The Evaluation of the Convolution Integral

Contents

Introduction

This page goes through an example that describes how to evaluate the convolution integral for a piecewise function.  The key idea is to split the integral up into distinct regions where the integral can be evaluated. This is done in detail for the convolution of a rectangular pulse and exponential. This is followed by several examples that describe how to determine the limits of integrations that need to be used when convolving piecewise functions.

In this web page we will use the system described by the differential equation:

\[\dot y(t) + y(t) = f(t)\]

which has an impulse response given by a causal exponential (i.e., h(t) is assumed to be zero for t<0), shown as a red dashed line. We will use convolution to find the zero input response of this system to the input given by a rectangular pulse, which we define piecewise by three distinction sections, and shown as a blue line.

\[h\left( t \right) = e^{-t},\quad t\geq 0\]
\[f\left( t \right) = \left\{ {\begin{array}{*{20}{l}} {0,}&{t < 0}&{(\sec tion\;1)} \\ {1,}&{0 \leq t \leq 2}&{(\sec tion\;2)} \\ {0,}&{2 < t}&{(\sec tion\;3)} \end{array}} \right.\]

The next section reiterates the development of the page deriving the convolution integral.  If you feel you know that material, you can skip ahead to the mechanics of using the convolution integral.

Review: Convolution as sum of impulse responses

For continuity with the page deriving the convolution integral
we can approximate the input by a series of impulses...

Note the first and last impulses are smaller because they include the parts
of f(t) that are zero before the pulse (t<0) and after the pulse (t>2).
plot the response of the system to each of these impulses...
then plot the response as the sum of the individual responses (in magenta). \[y_{approx}(t) = \sum\limits_{i = 0}^\infty {\left( {f\left( {i \cdot \Delta T} \right) \cdot \Delta T} \right)} \cdot h\left( {t - i \cdot \Delta T} \right)\] The green line on the plot is the exact solution and is derived below.

Mechanics: The Mechanics of the Convolution Integral

Now let's discuss how we can find an exact solution to this problem, which is not always straightforward with functions that are defined piecewise. To find the output of the system with impulse response

\[h(t) = {e^{ - 2t}},\quad t > 0\]

to the input

\[f(t) = \left\{ {\begin{array}{*{20}{c}}
{0,\quad t < 0\quad (\sec tion\;1)\quad } \\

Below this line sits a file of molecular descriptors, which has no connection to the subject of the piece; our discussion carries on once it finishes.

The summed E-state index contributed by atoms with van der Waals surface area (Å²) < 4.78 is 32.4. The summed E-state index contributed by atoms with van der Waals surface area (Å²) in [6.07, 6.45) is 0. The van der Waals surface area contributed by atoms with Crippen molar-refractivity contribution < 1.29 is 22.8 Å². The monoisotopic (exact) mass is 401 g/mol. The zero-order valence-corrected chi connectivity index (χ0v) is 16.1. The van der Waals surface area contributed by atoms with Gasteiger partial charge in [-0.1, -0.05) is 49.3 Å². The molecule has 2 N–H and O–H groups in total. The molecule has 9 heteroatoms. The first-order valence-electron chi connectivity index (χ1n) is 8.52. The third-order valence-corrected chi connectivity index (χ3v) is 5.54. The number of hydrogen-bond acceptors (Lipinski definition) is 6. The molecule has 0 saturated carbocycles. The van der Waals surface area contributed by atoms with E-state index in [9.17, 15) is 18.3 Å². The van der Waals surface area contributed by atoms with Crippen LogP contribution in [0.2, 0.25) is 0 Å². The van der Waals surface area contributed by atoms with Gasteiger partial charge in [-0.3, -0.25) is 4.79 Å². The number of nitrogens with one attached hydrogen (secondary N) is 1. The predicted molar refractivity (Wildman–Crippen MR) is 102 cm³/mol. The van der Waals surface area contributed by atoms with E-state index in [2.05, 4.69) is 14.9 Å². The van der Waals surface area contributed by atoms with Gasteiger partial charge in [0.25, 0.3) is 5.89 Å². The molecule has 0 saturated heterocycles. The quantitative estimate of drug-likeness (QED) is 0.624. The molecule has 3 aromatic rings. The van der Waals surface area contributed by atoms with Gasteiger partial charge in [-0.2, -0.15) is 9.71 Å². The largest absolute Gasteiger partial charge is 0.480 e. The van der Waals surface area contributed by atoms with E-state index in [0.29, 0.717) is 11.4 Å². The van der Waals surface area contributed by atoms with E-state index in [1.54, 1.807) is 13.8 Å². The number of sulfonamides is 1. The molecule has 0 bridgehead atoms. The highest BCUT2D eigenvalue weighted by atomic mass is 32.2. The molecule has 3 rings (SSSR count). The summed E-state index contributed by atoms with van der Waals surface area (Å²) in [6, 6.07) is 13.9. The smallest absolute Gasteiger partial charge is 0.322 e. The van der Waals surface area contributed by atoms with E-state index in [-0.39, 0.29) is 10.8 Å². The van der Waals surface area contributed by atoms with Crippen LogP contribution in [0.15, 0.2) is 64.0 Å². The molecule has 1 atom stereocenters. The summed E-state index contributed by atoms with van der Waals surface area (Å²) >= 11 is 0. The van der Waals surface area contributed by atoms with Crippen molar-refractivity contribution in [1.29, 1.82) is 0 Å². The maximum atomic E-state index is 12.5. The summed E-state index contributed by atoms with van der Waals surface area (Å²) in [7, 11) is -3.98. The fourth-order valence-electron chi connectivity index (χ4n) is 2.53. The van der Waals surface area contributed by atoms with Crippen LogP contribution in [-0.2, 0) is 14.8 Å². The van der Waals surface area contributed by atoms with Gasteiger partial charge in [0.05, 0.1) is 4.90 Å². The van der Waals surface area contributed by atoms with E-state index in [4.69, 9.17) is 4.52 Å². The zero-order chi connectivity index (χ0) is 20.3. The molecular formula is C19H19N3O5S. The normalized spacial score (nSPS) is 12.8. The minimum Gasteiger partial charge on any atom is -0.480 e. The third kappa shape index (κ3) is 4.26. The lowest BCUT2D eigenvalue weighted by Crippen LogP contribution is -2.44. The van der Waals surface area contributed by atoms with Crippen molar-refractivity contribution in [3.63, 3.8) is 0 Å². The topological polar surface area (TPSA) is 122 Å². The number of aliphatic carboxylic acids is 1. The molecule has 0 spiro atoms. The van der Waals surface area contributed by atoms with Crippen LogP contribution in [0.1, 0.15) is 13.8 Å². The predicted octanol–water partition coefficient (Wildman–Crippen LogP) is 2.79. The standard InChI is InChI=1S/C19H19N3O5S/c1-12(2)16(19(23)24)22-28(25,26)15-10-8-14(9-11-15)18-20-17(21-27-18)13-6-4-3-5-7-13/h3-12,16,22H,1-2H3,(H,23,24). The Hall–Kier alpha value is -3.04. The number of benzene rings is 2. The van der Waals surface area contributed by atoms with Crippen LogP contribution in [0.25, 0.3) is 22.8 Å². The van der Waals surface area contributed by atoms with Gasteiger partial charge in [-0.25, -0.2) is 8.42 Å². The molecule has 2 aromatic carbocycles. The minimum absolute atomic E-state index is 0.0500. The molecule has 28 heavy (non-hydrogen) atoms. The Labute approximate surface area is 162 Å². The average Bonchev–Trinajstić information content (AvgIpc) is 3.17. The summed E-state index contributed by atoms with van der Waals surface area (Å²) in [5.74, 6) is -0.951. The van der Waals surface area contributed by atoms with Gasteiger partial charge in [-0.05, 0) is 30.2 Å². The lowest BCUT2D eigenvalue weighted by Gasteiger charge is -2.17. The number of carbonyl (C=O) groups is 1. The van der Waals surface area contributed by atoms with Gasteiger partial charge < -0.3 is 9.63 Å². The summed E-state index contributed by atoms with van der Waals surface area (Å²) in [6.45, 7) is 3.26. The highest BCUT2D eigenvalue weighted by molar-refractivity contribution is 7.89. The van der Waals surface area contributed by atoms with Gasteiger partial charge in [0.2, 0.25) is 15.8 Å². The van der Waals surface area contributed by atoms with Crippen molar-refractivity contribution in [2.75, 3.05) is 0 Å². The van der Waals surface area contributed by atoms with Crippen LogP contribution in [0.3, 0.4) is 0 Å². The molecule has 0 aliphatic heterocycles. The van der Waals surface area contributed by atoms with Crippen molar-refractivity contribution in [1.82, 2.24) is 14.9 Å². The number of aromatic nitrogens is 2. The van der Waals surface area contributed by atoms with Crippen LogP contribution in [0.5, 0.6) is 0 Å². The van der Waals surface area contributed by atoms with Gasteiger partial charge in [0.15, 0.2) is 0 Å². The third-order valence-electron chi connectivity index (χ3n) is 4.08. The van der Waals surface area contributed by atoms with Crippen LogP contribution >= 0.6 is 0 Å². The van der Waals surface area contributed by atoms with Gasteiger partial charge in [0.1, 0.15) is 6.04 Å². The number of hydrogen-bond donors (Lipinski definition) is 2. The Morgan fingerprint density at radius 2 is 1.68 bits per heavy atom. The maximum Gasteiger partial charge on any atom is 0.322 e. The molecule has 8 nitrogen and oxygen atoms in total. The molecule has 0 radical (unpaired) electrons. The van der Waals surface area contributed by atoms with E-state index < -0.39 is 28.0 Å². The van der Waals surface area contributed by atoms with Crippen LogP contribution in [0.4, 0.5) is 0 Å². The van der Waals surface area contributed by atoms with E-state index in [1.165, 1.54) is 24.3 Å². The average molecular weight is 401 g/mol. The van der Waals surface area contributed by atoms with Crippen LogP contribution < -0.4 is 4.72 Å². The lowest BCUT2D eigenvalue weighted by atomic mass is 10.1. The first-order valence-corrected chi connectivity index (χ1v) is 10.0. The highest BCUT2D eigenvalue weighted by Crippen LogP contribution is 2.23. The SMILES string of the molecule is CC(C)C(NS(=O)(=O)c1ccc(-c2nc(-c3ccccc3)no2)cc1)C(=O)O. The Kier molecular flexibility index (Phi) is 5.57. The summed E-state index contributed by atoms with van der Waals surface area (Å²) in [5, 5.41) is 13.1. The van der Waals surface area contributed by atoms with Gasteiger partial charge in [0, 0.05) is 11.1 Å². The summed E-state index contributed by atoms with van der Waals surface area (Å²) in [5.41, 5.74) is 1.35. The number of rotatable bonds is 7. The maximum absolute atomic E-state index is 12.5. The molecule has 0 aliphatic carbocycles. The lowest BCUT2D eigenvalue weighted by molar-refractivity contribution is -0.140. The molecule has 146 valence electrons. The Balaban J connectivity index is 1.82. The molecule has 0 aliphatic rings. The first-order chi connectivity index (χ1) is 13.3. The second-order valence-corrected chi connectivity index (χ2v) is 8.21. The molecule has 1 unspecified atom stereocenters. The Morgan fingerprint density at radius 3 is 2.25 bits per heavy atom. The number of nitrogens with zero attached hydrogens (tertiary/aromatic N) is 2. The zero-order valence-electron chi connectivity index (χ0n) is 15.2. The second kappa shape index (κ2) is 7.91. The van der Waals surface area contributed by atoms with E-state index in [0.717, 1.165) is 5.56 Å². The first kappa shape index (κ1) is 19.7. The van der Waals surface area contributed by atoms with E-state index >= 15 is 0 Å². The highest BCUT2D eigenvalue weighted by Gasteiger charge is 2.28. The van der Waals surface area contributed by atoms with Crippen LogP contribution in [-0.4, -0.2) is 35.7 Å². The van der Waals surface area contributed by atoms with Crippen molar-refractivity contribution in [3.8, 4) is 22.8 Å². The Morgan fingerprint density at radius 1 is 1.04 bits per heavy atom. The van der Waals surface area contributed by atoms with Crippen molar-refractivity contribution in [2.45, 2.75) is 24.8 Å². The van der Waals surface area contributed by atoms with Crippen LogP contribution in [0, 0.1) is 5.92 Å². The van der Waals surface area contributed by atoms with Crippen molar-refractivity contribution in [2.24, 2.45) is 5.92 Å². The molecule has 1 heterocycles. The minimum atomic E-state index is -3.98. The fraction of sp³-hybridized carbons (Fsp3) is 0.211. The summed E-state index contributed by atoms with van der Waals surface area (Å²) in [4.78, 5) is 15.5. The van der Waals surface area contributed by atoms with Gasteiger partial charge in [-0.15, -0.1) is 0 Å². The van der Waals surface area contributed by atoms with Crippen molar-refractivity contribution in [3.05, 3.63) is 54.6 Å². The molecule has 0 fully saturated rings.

{1,\quad 0 \leq t \leq 1\quad (\sec tion\;2)} \\
{0,\quad 1 < t\quad (\sec tion\;3)\quad }
\end{array}} \right.\]

we will use the convolution integral

\[y(t) = \int\limits_{ - \infty }^{ + \infty } {f(\lambda ) \cdot h(t - \lambda )d\lambda } \]

Because the input function has three distinct regions t<0, 0<t<1 and 1<t, we will need to split up the integral into three parts.

Section 1: t<0

For t<0 the argument of the impulse function (t-λ) is always negative.  Since h(t-λ)=0 for (t-λ)<0, the result of the integral is zero for t<0. 

This situation is depicted graphically below (t=-0.2):

The result for the first part of our solution is the integral of the yellow line (which is always zero),

\[y(t) = 0,\quad t < 0\]

Section 2:  0<t<1

For 0<t<1 we need to evaluate the integral only from λ=0 to λ=t, since f(λ)=0 when λ<0, and h(t-λ)=0 when (t-λ)<0 (or, equivalently t<λ).  So the integral becomes, in effect: 

\[y(t) = \int\limits_0^t {f(\lambda ) \cdot h(t - \lambda )d\lambda } \]

This situation is depicted graphically below (t=0.5):

We can now evaluate the integral of the yellow line:

\[\eqalign{ y(t) &= \int\limits_{ - \infty }^{ + \infty } {f(\lambda ) \cdot h(t - \lambda )d\lambda } \\ &= \int\limits_0^t {f(\lambda ) \cdot h(t - \lambda )d\lambda } = \int\limits_0^t {1 \cdot {e^{ - 2(t - \lambda )}}d\lambda } \\ &= {e^{ - 2t}}\int\limits_0^t {{e^{2\lambda }}d\lambda } = {e^{ - 2t}}\left( {\frac{1}{2}\left. {{e^{2t}}} \right|_0^t} \right) \\ &= {e^{ - 2t}}\left( {\frac{1}{2}\left( {{e^{2t}} - 1} \right)} \right) \\ &= \frac{1}{2}\left( {1 - {e^{ - 2t}}} \right)} \]

Thus, the result for the second part of the solution  is

\[y(t) = \frac{1}{2}\left( {1 - {e^{ - 2t}}} \right),\quad 0 \leq t \leq 1\]

Section 3:  1<t

For 1<t we need to evaluate the integral only from λ=0 to λ=1, since f(λ)=0 when λ<0 and when λ>1.  So the integral becomes, in effect: 

\[y(t) = \int\limits_0^1 {f(\lambda ) \cdot h(t - \lambda )d\lambda } \]

This situation is depicted graphically below (t=1.2):

We can now evaluate the integral:

\[\eqalign{ y(t) &= \int\limits_{ - \infty }^{ + \infty } {f(\lambda ) \cdot h(t - \lambda )d\lambda } \\ &= \int\limits_0^1 {f(\lambda ) \cdot h(t - \lambda )d\lambda } = \int\limits_0^1 {1 \cdot {e^{ - 2(t - \lambda )}}d\lambda } \\ &= {e^{ - 2t}}\int\limits_0^1 {{e^{2\lambda }}d\lambda } = {e^{ - 2t}}\left( {\frac{1}{2}\left. {{e^{2t}}} \right|_0^1} \right) \\ &= {e^{ - 2t}}\left( {\frac{1}{2}\left( {{e^2} - 1} \right)} \right) = {e^{ - 2\left( {t - 1} \right)}}\left( {\frac{1}{2}\left( {1 - {e^{ - 2}}} \right)} \right) } \]

Thus, the result for the third part of the solution is:

\[y(t) = {e^{ - 2\left( {t - 1} \right)}}\left( {\frac{1}{2}\left( {1 - {e^{ - 2}}} \right)} \right),\quad 1 < t\]

The Complete Answer

We can get the results for all time by combining the solutions from the three parts.

\[y\left( t \right) = \left\{ {\begin{array}{*{20}{l}}
{0,}&{t < 0} \\
{\frac{1}{2}\left( {1 - {e^{ - 2t}}} \right),}&{0 \leq t \leq 1} \\
{{e^{ - 2\left( {t - 1} \right)}}\left( {\frac{1}{2}\left( {1 - {e^{ - 2}}} \right)} \right),}&{1 < t}
\end{array}} \right.\]

This result is shown below.

This problem is solved elsewhere using the Laplace Transform (which is a much simpler technique, computationally).

Animation: The Convolution Integral

An interactive demonstration of the example above is available.

 

Examples